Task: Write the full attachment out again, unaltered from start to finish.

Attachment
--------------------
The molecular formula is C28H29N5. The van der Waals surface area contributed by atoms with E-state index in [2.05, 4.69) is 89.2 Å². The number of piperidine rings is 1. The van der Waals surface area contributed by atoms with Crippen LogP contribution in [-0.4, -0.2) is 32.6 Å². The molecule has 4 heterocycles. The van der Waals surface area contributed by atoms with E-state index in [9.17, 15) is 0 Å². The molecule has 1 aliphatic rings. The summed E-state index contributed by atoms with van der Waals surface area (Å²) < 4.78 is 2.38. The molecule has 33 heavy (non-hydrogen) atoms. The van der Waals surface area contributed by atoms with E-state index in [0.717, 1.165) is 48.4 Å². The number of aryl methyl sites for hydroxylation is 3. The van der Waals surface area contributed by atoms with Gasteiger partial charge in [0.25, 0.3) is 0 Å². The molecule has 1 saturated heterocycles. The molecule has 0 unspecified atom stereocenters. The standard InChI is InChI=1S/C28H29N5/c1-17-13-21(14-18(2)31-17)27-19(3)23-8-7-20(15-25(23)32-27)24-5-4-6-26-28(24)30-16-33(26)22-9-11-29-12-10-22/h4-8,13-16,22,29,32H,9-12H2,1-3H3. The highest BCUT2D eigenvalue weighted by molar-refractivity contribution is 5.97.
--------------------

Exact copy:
The molecular formula is C28H29N5. The van der Waals surface area contributed by atoms with E-state index in [2.05, 4.69) is 89.2 Å². The number of piperidine rings is 1. The van der Waals surface area contributed by atoms with Crippen LogP contribution in [-0.4, -0.2) is 32.6 Å². The molecule has 4 heterocycles. The van der Waals surface area contributed by atoms with E-state index in [9.17, 15) is 0 Å². The molecule has 1 aliphatic rings. The summed E-state index contributed by atoms with van der Waals surface area (Å²) < 4.78 is 2.38. The molecule has 33 heavy (non-hydrogen) atoms. The van der Waals surface area contributed by atoms with E-state index in [0.717, 1.165) is 48.4 Å². The number of aryl methyl sites for hydroxylation is 3. The van der Waals surface area contributed by atoms with Gasteiger partial charge in [0.25, 0.3) is 0 Å². The molecule has 1 saturated heterocycles. The molecule has 0 unspecified atom stereocenters. The standard InChI is InChI=1S/C28H29N5/c1-17-13-21(14-18(2)31-17)27-19(3)23-8-7-20(15-25(23)32-27)24-5-4-6-26-28(24)30-16-33(26)22-9-11-29-12-10-22/h4-8,13-16,22,29,32H,9-12H2,1-3H3. The highest BCUT2D eigenvalue weighted by molar-refractivity contribution is 5.97.